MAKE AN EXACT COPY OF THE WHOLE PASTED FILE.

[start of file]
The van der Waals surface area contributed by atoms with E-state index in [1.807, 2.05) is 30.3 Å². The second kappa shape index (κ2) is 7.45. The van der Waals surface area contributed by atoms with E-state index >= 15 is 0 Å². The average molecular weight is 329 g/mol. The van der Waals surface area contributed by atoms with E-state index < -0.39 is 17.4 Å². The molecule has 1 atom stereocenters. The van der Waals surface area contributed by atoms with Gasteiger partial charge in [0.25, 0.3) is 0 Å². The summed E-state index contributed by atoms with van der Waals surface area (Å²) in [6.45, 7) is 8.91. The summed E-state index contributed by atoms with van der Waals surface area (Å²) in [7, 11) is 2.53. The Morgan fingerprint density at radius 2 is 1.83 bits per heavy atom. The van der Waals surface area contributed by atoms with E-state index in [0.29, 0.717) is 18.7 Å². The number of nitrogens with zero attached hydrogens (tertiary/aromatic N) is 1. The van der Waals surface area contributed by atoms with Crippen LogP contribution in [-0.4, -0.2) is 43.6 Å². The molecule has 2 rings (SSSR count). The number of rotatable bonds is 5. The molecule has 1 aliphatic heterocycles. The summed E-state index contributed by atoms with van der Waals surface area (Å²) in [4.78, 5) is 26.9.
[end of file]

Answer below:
The van der Waals surface area contributed by atoms with E-state index in [1.807, 2.05) is 30.3 Å². The second kappa shape index (κ2) is 7.45. The van der Waals surface area contributed by atoms with E-state index >= 15 is 0 Å². The average molecular weight is 329 g/mol. The van der Waals surface area contributed by atoms with E-state index < -0.39 is 17.4 Å². The molecule has 1 atom stereocenters. The van der Waals surface area contributed by atoms with Gasteiger partial charge in [0.25, 0.3) is 0 Å². The summed E-state index contributed by atoms with van der Waals surface area (Å²) in [6.45, 7) is 8.91. The summed E-state index contributed by atoms with van der Waals surface area (Å²) in [7, 11) is 2.53. The Morgan fingerprint density at radius 2 is 1.83 bits per heavy atom. The van der Waals surface area contributed by atoms with E-state index in [0.29, 0.717) is 18.7 Å². The number of nitrogens with zero attached hydrogens (tertiary/aromatic N) is 1. The van der Waals surface area contributed by atoms with Crippen LogP contribution in [-0.4, -0.2) is 43.6 Å². The molecule has 2 rings (SSSR count). The number of rotatable bonds is 5. The molecule has 1 aliphatic heterocycles. The summed E-state index contributed by atoms with van der Waals surface area (Å²) in [4.78, 5) is 26.9.